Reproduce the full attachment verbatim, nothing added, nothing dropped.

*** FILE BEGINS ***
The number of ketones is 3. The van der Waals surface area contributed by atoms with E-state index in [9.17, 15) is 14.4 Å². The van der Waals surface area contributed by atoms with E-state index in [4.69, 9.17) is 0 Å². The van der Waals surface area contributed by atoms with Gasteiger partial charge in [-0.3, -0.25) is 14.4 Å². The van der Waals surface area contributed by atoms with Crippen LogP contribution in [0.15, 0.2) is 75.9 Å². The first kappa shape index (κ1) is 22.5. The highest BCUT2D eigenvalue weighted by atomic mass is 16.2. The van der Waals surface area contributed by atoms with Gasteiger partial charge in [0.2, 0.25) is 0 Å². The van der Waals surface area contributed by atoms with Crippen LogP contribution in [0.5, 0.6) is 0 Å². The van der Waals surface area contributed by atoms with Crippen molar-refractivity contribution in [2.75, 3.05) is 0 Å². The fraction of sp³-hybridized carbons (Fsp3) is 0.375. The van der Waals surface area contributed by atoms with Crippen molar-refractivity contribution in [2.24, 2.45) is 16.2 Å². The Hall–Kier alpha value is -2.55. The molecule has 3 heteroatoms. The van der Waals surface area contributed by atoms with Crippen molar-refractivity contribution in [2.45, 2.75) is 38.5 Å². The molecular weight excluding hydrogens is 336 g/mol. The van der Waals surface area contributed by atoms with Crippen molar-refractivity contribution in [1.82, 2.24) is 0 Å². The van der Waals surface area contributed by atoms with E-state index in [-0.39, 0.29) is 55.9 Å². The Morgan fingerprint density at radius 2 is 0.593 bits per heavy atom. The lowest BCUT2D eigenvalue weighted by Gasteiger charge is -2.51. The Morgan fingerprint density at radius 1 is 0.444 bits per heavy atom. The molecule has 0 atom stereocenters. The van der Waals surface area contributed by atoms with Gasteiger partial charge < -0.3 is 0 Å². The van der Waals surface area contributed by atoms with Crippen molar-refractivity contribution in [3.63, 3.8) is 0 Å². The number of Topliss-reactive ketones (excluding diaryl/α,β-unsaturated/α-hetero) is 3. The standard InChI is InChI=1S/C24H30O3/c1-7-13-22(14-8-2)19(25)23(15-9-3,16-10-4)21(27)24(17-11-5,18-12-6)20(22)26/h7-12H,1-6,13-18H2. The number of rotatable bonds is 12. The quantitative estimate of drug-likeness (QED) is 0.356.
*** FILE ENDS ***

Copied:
The number of ketones is 3. The van der Waals surface area contributed by atoms with E-state index in [9.17, 15) is 14.4 Å². The van der Waals surface area contributed by atoms with E-state index in [4.69, 9.17) is 0 Å². The van der Waals surface area contributed by atoms with Gasteiger partial charge in [-0.3, -0.25) is 14.4 Å². The van der Waals surface area contributed by atoms with Crippen LogP contribution in [0.15, 0.2) is 75.9 Å². The first kappa shape index (κ1) is 22.5. The highest BCUT2D eigenvalue weighted by atomic mass is 16.2. The van der Waals surface area contributed by atoms with Gasteiger partial charge in [0.2, 0.25) is 0 Å². The van der Waals surface area contributed by atoms with Crippen LogP contribution in [0.5, 0.6) is 0 Å². The van der Waals surface area contributed by atoms with Crippen molar-refractivity contribution in [2.75, 3.05) is 0 Å². The fraction of sp³-hybridized carbons (Fsp3) is 0.375. The van der Waals surface area contributed by atoms with Crippen molar-refractivity contribution in [2.24, 2.45) is 16.2 Å². The Hall–Kier alpha value is -2.55. The molecule has 3 heteroatoms. The van der Waals surface area contributed by atoms with Crippen molar-refractivity contribution in [2.45, 2.75) is 38.5 Å². The molecular weight excluding hydrogens is 336 g/mol. The van der Waals surface area contributed by atoms with Crippen molar-refractivity contribution in [1.82, 2.24) is 0 Å². The van der Waals surface area contributed by atoms with E-state index in [-0.39, 0.29) is 55.9 Å². The Morgan fingerprint density at radius 2 is 0.593 bits per heavy atom. The lowest BCUT2D eigenvalue weighted by Gasteiger charge is -2.51. The Morgan fingerprint density at radius 1 is 0.444 bits per heavy atom. The molecule has 0 atom stereocenters. The van der Waals surface area contributed by atoms with Gasteiger partial charge < -0.3 is 0 Å². The van der Waals surface area contributed by atoms with Crippen molar-refractivity contribution in [3.63, 3.8) is 0 Å². The number of Topliss-reactive ketones (excluding diaryl/α,β-unsaturated/α-hetero) is 3. The standard InChI is InChI=1S/C24H30O3/c1-7-13-22(14-8-2)19(25)23(15-9-3,16-10-4)21(27)24(17-11-5,18-12-6)20(22)26/h7-12H,1-6,13-18H2. The number of rotatable bonds is 12. The quantitative estimate of drug-likeness (QED) is 0.356.